At an Armed Services Committee hearing March 6 on worldwide national security threats, U.S. Senator Claire McCaskill raised concerns over U.S. companies compelled to provide proprietary information on weapons and security programs to nations like Russia and China as a condition of doing business, potentially weakening national security.

“I… wanted to ask you quickly about the security of our supply chain for our weapons systems,” McCaskill said. This is something that really concerns me. We now know that the requirements of both China and Russia to review proprietary information of United States companies in return for opening their markets to United States companies, could cause real problems down the line. Do either of you support that we should require U.S. companies to tell us if Russia or China is requiring them to open up their propriety source code as a condition of doing commerce with those two countries?”

Lieutenant General Robert P. Ashley, Jr., Director of the Defense Intelligence Agency responded: “… the supply chain risk management, the point you bring up is critical. And we have to be really much more cognizant and less naïve about where our technology is coming from—especially on the acquisition side.”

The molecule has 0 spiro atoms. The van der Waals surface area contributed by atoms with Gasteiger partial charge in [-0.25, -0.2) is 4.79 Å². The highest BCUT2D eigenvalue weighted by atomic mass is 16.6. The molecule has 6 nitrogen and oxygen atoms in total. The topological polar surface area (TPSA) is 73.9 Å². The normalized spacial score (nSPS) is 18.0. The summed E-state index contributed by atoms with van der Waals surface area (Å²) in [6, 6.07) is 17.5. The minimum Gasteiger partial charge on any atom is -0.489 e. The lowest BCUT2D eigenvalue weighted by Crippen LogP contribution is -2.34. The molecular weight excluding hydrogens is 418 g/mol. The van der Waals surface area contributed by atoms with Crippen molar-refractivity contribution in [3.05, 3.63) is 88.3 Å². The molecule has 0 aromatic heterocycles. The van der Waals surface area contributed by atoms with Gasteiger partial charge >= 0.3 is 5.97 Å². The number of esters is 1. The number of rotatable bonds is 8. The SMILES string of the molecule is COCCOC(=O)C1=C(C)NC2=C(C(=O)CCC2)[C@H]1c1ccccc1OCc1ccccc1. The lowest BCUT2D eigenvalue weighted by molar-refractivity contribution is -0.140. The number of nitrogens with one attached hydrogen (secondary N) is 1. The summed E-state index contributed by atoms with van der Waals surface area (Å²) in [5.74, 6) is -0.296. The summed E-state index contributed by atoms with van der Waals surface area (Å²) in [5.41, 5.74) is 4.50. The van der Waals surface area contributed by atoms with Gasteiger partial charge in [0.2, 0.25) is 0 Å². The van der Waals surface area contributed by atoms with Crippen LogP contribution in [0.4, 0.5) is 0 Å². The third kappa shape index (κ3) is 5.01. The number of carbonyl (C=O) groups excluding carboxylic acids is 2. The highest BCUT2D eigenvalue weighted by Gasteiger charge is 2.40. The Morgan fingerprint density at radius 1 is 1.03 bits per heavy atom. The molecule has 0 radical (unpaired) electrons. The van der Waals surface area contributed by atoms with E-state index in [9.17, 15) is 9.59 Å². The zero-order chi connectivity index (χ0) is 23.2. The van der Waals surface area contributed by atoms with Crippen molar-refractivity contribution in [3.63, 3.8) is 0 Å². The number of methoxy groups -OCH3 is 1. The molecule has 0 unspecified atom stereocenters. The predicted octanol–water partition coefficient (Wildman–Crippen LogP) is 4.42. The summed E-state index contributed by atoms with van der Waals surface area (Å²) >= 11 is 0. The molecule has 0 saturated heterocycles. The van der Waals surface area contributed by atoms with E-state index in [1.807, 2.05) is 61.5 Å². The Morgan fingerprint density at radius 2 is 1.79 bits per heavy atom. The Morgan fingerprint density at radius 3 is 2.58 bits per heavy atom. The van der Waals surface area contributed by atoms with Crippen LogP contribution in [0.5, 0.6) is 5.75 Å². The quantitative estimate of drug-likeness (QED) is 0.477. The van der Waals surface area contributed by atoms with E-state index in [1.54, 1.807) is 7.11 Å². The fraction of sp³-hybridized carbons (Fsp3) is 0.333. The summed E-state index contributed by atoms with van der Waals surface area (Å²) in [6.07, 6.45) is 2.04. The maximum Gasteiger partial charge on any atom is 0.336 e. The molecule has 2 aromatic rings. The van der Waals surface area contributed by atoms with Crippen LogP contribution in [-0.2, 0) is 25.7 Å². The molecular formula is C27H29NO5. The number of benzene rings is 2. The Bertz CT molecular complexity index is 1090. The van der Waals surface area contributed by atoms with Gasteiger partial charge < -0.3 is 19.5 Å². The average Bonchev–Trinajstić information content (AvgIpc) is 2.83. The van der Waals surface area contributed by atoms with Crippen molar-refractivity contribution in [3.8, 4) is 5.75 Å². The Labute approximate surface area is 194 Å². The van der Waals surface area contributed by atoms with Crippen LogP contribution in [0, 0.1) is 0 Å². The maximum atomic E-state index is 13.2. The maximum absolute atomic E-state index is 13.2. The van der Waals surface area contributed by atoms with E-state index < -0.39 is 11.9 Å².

McCaskill continued: “I would really like recommendations from both of you, on what we can do in the [annual defense bill] to give you the legal tools necessary to require U.S. companies to let us know when they’ve been required to reveal source code and important proprietary software in order to do business with people that are not always our friends. And secondly, what you would do to require more transparency with subcontractors for the protection of our weapons systems supply chains… I think this committee, on a bipartisan basis, would be interested in giving you whatever tools necessary for that really desperately needed protection.”

McCaskill, the top-ranking Democrat on the Homeland Security and Governmental Affairs Committee, has called on the Department of Homeland Security to provide answers as to what it is doing to ensure agencies comply with its ban on use of Russian-based Kaspersky Lab products on American government systems, and why it took the agency so long to issue the ban. The Department of Homeland Security issued the ban last September, four months after administration officials publicly expressed concerns over Kaspersky products to the Senate Select Committee on Intelligence.